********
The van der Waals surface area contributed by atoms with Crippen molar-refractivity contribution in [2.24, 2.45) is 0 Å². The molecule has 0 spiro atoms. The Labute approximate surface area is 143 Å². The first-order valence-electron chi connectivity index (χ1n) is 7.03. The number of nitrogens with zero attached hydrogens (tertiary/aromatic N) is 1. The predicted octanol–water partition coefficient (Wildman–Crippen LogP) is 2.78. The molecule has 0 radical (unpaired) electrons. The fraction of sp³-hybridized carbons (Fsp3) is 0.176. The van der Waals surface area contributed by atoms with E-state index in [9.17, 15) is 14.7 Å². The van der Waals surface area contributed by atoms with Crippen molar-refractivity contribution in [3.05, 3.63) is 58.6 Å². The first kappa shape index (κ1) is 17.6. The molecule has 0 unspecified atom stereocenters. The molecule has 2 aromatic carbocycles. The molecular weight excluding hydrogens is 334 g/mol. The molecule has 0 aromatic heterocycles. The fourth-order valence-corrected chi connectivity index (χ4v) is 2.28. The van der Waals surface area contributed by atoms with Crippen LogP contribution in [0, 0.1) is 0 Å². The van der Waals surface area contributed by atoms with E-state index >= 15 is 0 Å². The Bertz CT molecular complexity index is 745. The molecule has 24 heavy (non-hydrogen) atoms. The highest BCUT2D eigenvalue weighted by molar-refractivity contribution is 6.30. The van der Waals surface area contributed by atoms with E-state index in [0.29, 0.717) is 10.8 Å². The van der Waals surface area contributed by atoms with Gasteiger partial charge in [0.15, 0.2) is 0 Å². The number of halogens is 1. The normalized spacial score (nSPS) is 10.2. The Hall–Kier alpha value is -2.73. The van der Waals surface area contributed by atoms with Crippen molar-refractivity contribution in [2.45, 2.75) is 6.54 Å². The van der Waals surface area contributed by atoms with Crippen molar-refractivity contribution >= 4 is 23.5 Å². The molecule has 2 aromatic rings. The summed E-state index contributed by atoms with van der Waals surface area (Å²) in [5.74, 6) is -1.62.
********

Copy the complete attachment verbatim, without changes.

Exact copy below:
The van der Waals surface area contributed by atoms with Crippen molar-refractivity contribution in [2.24, 2.45) is 0 Å². The molecule has 0 spiro atoms. The Labute approximate surface area is 143 Å². The first-order valence-electron chi connectivity index (χ1n) is 7.03. The number of nitrogens with zero attached hydrogens (tertiary/aromatic N) is 1. The predicted octanol–water partition coefficient (Wildman–Crippen LogP) is 2.78. The molecule has 0 radical (unpaired) electrons. The fraction of sp³-hybridized carbons (Fsp3) is 0.176. The van der Waals surface area contributed by atoms with E-state index in [9.17, 15) is 14.7 Å². The van der Waals surface area contributed by atoms with Crippen molar-refractivity contribution in [3.05, 3.63) is 58.6 Å². The first kappa shape index (κ1) is 17.6. The molecule has 0 unspecified atom stereocenters. The molecule has 2 aromatic carbocycles. The molecular weight excluding hydrogens is 334 g/mol. The molecule has 0 aromatic heterocycles. The fourth-order valence-corrected chi connectivity index (χ4v) is 2.28. The van der Waals surface area contributed by atoms with Crippen LogP contribution in [0, 0.1) is 0 Å². The van der Waals surface area contributed by atoms with E-state index >= 15 is 0 Å². The Bertz CT molecular complexity index is 745. The molecule has 24 heavy (non-hydrogen) atoms. The highest BCUT2D eigenvalue weighted by molar-refractivity contribution is 6.30. The van der Waals surface area contributed by atoms with E-state index in [0.29, 0.717) is 10.8 Å². The van der Waals surface area contributed by atoms with Gasteiger partial charge in [0.15, 0.2) is 0 Å². The number of halogens is 1. The normalized spacial score (nSPS) is 10.2. The Hall–Kier alpha value is -2.73. The van der Waals surface area contributed by atoms with Crippen molar-refractivity contribution in [2.45, 2.75) is 6.54 Å². The van der Waals surface area contributed by atoms with Crippen molar-refractivity contribution >= 4 is 23.5 Å². The molecule has 2 aromatic rings. The summed E-state index contributed by atoms with van der Waals surface area (Å²) in [5.74, 6) is -1.62.